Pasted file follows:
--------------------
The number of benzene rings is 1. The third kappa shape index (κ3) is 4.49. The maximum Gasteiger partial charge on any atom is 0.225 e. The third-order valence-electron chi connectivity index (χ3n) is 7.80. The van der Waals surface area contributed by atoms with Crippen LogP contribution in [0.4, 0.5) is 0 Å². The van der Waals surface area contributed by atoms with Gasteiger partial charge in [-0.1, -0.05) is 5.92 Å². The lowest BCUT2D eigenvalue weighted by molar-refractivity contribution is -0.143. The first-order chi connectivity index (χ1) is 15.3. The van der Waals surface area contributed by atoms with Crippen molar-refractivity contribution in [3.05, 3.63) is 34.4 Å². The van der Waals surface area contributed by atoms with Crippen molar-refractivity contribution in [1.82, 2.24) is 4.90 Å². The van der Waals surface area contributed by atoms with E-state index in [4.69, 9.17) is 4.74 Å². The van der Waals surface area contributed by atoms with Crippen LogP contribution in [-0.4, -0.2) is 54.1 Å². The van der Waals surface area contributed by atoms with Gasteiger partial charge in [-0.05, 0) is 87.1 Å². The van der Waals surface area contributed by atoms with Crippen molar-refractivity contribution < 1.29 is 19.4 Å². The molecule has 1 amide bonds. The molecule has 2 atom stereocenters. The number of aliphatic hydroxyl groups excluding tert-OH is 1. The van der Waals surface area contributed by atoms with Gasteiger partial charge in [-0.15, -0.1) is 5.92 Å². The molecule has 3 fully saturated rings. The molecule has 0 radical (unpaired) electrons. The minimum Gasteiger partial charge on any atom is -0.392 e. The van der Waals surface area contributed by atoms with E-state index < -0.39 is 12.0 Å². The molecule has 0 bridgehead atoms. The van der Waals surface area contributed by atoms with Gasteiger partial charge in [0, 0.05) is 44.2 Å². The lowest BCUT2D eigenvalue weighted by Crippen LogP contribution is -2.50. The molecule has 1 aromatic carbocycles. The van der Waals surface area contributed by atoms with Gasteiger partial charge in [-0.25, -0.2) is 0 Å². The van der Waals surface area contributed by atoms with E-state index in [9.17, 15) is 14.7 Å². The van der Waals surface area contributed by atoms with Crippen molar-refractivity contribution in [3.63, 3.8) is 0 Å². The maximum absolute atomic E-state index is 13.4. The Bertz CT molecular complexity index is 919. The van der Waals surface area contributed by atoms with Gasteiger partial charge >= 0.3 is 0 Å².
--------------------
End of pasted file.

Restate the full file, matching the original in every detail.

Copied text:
The number of benzene rings is 1. The third kappa shape index (κ3) is 4.49. The maximum Gasteiger partial charge on any atom is 0.225 e. The third-order valence-electron chi connectivity index (χ3n) is 7.80. The van der Waals surface area contributed by atoms with Crippen LogP contribution in [0.4, 0.5) is 0 Å². The van der Waals surface area contributed by atoms with Gasteiger partial charge in [-0.1, -0.05) is 5.92 Å². The lowest BCUT2D eigenvalue weighted by molar-refractivity contribution is -0.143. The first-order chi connectivity index (χ1) is 15.3. The van der Waals surface area contributed by atoms with Crippen molar-refractivity contribution in [3.05, 3.63) is 34.4 Å². The van der Waals surface area contributed by atoms with Crippen molar-refractivity contribution in [1.82, 2.24) is 4.90 Å². The van der Waals surface area contributed by atoms with E-state index in [4.69, 9.17) is 4.74 Å². The van der Waals surface area contributed by atoms with Crippen LogP contribution in [-0.4, -0.2) is 54.1 Å². The van der Waals surface area contributed by atoms with Gasteiger partial charge in [-0.05, 0) is 87.1 Å². The van der Waals surface area contributed by atoms with Crippen molar-refractivity contribution < 1.29 is 19.4 Å². The molecule has 1 amide bonds. The molecule has 2 atom stereocenters. The number of aliphatic hydroxyl groups excluding tert-OH is 1. The van der Waals surface area contributed by atoms with Gasteiger partial charge in [-0.15, -0.1) is 5.92 Å². The molecule has 3 fully saturated rings. The molecule has 0 radical (unpaired) electrons. The minimum Gasteiger partial charge on any atom is -0.392 e. The van der Waals surface area contributed by atoms with E-state index < -0.39 is 12.0 Å². The molecule has 0 bridgehead atoms. The van der Waals surface area contributed by atoms with Gasteiger partial charge in [0, 0.05) is 44.2 Å². The lowest BCUT2D eigenvalue weighted by Crippen LogP contribution is -2.50. The molecule has 1 aromatic carbocycles. The van der Waals surface area contributed by atoms with Gasteiger partial charge in [-0.25, -0.2) is 0 Å². The van der Waals surface area contributed by atoms with E-state index in [9.17, 15) is 14.7 Å². The van der Waals surface area contributed by atoms with Crippen molar-refractivity contribution in [3.63, 3.8) is 0 Å². The maximum absolute atomic E-state index is 13.4. The Bertz CT molecular complexity index is 919. The van der Waals surface area contributed by atoms with Gasteiger partial charge >= 0.3 is 0 Å².